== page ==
Tuesday, July 06, 2004

Overpopulated? -- part 2

recently i came across an article in an online archive of a magazine. i was totally surprised when i read it since it fully supported my thesis that reducing a country's population will, in the long term, destroy its economy, rather than help it grow. the article itself presented the findings of a study, The Changing Workforce: Immigrants and the New Economy in Massachusetts. the study showed that Massachusetts actually suffered when its dwindling population wasn't able to support the economy because its "population growth rate is too low to sustain its current rate of economic growth, which will in turn increasingly affect its competitiveness on the world market." some of the other features of depopulation appears here.

the article appeared in a catholic magazine. i didn't want my post to be reeking of bias towards the catholic view, although i think catholics are the most visible in these circumstances, often looking more radical since the convention is to accept the views that i'm about to repudiate. so i searched for one from a secular source. and indeed i found one: Depopulation and Ageing in Europe and Japan:
The Hazardous Transition to a Labor Shortage Economy
by Paul S. Hewitt. The article basically agrees with my thesis and elaborates further on how the depopulation trend will eventually lead to a crisis affecting those countries.

lately, we've heard that france and germany have been unable to sustain their economies, thus they got into trouble with the EU when they were also unable to fix their budget deficit. and to cap them off, their pension systems needed to be overhauled, because they couldn't handle the ageing workforce who are increasing every year. what you wouldn't learn from the press is that these are all related to the fact that they have been suffering from depopulation. i was right, therefore, to tie them all up and show that the problem lies in their population growth, or more precisely, the lack of it. the article, by the way, was published in 2002, before any of the symptoms of the depopulation have actually made headlines in the news.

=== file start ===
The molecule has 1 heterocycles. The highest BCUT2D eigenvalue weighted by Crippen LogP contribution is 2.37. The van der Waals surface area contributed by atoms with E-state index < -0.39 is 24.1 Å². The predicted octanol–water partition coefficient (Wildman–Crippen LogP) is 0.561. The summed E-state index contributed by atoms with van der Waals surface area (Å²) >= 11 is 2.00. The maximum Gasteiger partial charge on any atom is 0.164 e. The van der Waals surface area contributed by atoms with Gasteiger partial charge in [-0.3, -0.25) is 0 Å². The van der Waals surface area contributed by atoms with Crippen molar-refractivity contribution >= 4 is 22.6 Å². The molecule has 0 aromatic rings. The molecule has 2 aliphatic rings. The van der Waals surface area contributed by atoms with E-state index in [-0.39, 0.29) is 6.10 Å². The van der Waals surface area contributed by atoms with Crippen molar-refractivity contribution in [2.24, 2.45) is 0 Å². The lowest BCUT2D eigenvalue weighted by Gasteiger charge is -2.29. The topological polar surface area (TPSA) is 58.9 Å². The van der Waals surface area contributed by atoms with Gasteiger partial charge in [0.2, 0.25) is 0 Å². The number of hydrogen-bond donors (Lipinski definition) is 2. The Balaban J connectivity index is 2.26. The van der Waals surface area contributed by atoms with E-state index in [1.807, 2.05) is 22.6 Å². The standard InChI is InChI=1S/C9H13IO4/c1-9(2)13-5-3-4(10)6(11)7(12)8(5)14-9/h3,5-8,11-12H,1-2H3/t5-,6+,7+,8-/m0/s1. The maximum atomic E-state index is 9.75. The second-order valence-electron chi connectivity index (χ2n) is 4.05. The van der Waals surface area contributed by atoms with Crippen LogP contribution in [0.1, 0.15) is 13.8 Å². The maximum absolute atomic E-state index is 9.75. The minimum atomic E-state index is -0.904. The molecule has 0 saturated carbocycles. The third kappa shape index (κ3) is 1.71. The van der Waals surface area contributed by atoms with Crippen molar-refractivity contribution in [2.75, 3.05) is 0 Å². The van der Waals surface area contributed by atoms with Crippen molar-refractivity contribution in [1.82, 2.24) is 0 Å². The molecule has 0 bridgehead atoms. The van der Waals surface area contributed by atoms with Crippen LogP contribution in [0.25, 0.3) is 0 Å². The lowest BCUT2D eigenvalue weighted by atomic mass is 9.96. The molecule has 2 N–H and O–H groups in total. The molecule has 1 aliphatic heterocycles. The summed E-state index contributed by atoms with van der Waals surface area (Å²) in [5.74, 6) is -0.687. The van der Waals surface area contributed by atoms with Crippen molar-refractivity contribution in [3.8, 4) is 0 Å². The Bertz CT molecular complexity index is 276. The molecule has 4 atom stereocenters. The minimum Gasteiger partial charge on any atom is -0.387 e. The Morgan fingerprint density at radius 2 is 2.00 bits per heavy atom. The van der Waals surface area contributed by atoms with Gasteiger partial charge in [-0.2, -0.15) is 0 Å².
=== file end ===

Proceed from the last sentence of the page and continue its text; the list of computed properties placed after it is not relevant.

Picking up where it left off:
considering this, i believe that that in the philippine context, the falsehood lies in equating depopulation with progress (lower population = development). this myth should be forcefully supressed with the light of the facts. the media has for years peddling this concept that their fellow filipinos are like bacteria infecting the country and that must be contained by reducing their population. i don't think it ever truly occured to them that their compatriots can become our nation's greatest resource, both in creating wealth and to creating markets. the real challenge lies not in reducing our greatest resource but in developing that resource. development does not equal reduction, for common sense forces us to want to increase our resources rather than let them diminish.

in fact the same article noted that the coming crisis in those ageing and depopulated countries will signal opportunity for the filipinos. indeed, we have seen the tip of the iceberg lately as the demand for filipinos abroad has increased. as filipinos, we have a lot to offer them, and they recognize these. filipinos are highly skilled, they speak english, they are more sociable compared to others, and culturally share many aspects with western culture. an additional challenge for us is to make ourselves more attractive to "needy" western countries and make them more aware of their need and the fact that we can satisfy them. we ought to be better than the competition, especially when they find themselves choosing between filipinos and muslim immigrants who could potentially be radicallized and then blowing up everyone the next day.

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